INNOVATION BENEFITS THE ENVIRONMENT AND HELPS SMALL FARMERS

THE PRODUCTION OF BRIQUETTES AND PELLETS LESS POLLUTANT THAN FIREWOOD, DONE FROM AGRICULTURAL RESIDUES AND OTHER WASTE, IS PRESENTED AS A REVOLUTIONARY ALTERNATIVE.



July 29, 2016

A project being developed by the Department of Forestry of our University offers an option to innovate in agricultural biofuels, with the dual purpose of generating a more environment-friendly heating and, at the same time, proposing a production alternative that could mean an additional source of income to small farmers.

"Innovation in Densified Solid Biofuels of Agricultural Origin for Urban Households and Industrial Consumers" is the name of the project headed by academic Ricardo Baettig, with funding from the Innovation in Competitiveness Fund (FIC-R).

"Is an initiative that is clearly aligned with the promotion of the use of alternative fuels, as it is the case with biomass, so we will try to demonstrate the feasibility, from a technical, environmental and economic point of view, of the manufacturing at medium and low scale of fuels from solid derivatives of agricultural waste, as it is currently done with the waste of the large-scale wood ", he explained.

Baettig said that the benefits are clear: "Our proposal aims to show that it is feasible to produce briquettes and pellets in small and medium scale, so as to have fuels with excellent features including, for example, low and homogeneous humidity, but which do not involve increasing the current costs of house heating, achieving prices that are competitive with firewood".

Today, the production of pellets and briquettes is based exclusively on the use of waste from sawmills with large levels of investment, as opposed to the proposal presented by the Department of Forestry based on the use of residues from corn, wheat or rice, as well as agro-industrial waste, such as skins and pits and even recycled paper, peri-urban weeds, pruning remains and other components, which implies a diversification of the sources of raw material.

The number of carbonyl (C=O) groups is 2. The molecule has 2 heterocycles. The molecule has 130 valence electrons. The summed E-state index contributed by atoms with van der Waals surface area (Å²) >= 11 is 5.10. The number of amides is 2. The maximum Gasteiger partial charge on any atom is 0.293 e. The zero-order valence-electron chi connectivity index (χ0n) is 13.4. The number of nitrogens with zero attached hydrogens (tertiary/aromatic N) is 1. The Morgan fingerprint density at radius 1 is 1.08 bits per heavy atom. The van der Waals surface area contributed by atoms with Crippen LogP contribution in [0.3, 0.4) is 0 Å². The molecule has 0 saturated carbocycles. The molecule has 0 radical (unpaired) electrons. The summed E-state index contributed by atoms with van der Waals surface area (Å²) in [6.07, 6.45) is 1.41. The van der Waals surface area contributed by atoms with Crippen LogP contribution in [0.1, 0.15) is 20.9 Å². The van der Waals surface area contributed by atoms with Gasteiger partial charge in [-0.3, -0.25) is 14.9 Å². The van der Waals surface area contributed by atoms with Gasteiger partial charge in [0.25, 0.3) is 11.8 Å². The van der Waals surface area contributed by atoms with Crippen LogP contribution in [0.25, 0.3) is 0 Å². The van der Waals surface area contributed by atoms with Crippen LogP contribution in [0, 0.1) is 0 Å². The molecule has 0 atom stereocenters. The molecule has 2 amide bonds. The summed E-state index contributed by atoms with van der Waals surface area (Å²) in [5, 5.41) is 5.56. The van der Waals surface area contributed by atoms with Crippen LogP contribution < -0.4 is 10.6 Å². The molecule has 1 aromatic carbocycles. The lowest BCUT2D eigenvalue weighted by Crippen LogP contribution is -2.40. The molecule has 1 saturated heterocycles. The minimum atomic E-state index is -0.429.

Poor Ventilation

Baettig talked about air pollution in the urban area as a result of the smoke from home heating on cold days, where the height of the smoke dispersion layer is lowered. "In an afternoon with poor atmospheric ventilation, it is enough that one in every ten households lights on the fireplace to lower the air quality down to health alert levels. And obviously the proportion of households with firewood stoves is more than ten percent," he explained.

The situation becomes more complex, according to the director of the project, when the smoke particles scattered over the city barely dissipate in a number of days, leading to deduce that, even if the firewood possesses very good humidity and conventional stoves combustion conditions, the levels of harmful particulate matter are exceeded.

In this scenario, he argued that the biomass pellets are transformed into a viable and sustainable alternative to renovate the heating methods, through the use of local, not imported, renewable fuel and whose amounts of particulate emission are compatible with its use in the cities of the South of Chile.

Business Model

One of the main lines of action of the project is the development of a pellet production business model based on small and medium size production scales. In this perspective it is considered feasible to involve small and medium-sized farmers who produce lignocellulosic waste, i.e., similar in chemical composition to wood, but of agricultural origin.

According to preliminary calculations, a small farmer can generate about 200 kilos of dense fuel, either pellet or briquette, per day with an investment of less than eight million pesos (US$ 12 300, approx.). "Considering a sales price of 100 pesos per kilo, he could produce about 40 tons annually that would generate some four million pesos (US$ 6 000, approx.) annually, for which he would only need to process waste from about 10 to 20 hectares", said Ricardo Baettig.

In the case of big farmers or associations of small farmers, they can consider that a production of 3 000 kilos per day, projected in a season, could mean an income of 60 million pesos a year (US$ 92 000, approx.) and 600 tons of pellets or briquettes.

This project is under development and, as part of it, a video was produced explaining the measures of the Talca - Maule Atmospheric Decontamination Plan, which seeks to educate people on how to use heating in a healthier manner with lower smoke emissions.



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